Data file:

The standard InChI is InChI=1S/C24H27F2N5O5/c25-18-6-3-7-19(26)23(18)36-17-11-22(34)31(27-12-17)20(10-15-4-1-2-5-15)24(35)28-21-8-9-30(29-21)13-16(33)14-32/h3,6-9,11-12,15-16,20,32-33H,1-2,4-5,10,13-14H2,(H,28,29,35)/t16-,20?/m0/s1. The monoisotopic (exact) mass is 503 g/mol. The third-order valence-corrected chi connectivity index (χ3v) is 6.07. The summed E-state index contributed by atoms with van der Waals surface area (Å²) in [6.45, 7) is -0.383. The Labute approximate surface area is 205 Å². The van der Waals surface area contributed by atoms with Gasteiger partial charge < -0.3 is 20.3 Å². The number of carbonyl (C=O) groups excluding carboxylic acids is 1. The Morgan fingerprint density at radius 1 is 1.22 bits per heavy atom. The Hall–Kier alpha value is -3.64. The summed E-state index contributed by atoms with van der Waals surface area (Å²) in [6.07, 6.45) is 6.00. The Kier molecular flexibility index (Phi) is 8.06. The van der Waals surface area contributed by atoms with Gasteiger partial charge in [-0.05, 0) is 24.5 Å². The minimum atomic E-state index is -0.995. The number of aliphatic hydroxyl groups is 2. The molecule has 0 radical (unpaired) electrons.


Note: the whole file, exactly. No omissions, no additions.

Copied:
The standard InChI is InChI=1S/C24H27F2N5O5/c25-18-6-3-7-19(26)23(18)36-17-11-22(34)31(27-12-17)20(10-15-4-1-2-5-15)24(35)28-21-8-9-30(29-21)13-16(33)14-32/h3,6-9,11-12,15-16,20,32-33H,1-2,4-5,10,13-14H2,(H,28,29,35)/t16-,20?/m0/s1. The monoisotopic (exact) mass is 503 g/mol. The third-order valence-corrected chi connectivity index (χ3v) is 6.07. The summed E-state index contributed by atoms with van der Waals surface area (Å²) in [6.45, 7) is -0.383. The Labute approximate surface area is 205 Å². The van der Waals surface area contributed by atoms with Gasteiger partial charge < -0.3 is 20.3 Å². The number of carbonyl (C=O) groups excluding carboxylic acids is 1. The Morgan fingerprint density at radius 1 is 1.22 bits per heavy atom. The Hall–Kier alpha value is -3.64. The summed E-state index contributed by atoms with van der Waals surface area (Å²) in [6.07, 6.45) is 6.00. The Kier molecular flexibility index (Phi) is 8.06. The van der Waals surface area contributed by atoms with Gasteiger partial charge in [-0.05, 0) is 24.5 Å². The minimum atomic E-state index is -0.995. The number of aliphatic hydroxyl groups is 2. The molecule has 0 radical (unpaired) electrons.